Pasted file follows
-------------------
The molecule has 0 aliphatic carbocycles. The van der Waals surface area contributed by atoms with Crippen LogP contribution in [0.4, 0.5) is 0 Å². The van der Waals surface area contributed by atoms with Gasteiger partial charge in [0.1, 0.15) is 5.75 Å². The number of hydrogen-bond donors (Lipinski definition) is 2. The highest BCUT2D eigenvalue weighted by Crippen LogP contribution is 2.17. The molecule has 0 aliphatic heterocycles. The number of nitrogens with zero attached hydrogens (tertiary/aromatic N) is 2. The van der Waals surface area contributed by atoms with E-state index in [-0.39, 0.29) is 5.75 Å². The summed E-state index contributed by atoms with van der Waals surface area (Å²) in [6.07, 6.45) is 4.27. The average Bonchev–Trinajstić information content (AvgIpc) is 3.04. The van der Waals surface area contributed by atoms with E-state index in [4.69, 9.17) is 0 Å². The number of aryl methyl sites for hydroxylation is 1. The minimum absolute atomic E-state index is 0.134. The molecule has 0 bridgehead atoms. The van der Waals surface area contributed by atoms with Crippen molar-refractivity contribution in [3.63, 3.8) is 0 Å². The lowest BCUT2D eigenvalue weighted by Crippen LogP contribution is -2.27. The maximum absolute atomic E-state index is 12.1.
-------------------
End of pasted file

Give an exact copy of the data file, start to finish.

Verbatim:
The molecule has 0 aliphatic carbocycles. The van der Waals surface area contributed by atoms with Crippen LogP contribution in [0.4, 0.5) is 0 Å². The van der Waals surface area contributed by atoms with Gasteiger partial charge in [0.1, 0.15) is 5.75 Å². The number of hydrogen-bond donors (Lipinski definition) is 2. The highest BCUT2D eigenvalue weighted by Crippen LogP contribution is 2.17. The molecule has 0 aliphatic heterocycles. The number of nitrogens with zero attached hydrogens (tertiary/aromatic N) is 2. The van der Waals surface area contributed by atoms with E-state index in [-0.39, 0.29) is 5.75 Å². The summed E-state index contributed by atoms with van der Waals surface area (Å²) in [6.07, 6.45) is 4.27. The average Bonchev–Trinajstić information content (AvgIpc) is 3.04. The van der Waals surface area contributed by atoms with E-state index in [4.69, 9.17) is 0 Å². The number of aryl methyl sites for hydroxylation is 1. The minimum absolute atomic E-state index is 0.134. The molecule has 0 bridgehead atoms. The van der Waals surface area contributed by atoms with Crippen molar-refractivity contribution in [3.63, 3.8) is 0 Å². The lowest BCUT2D eigenvalue weighted by Crippen LogP contribution is -2.27. The maximum absolute atomic E-state index is 12.1.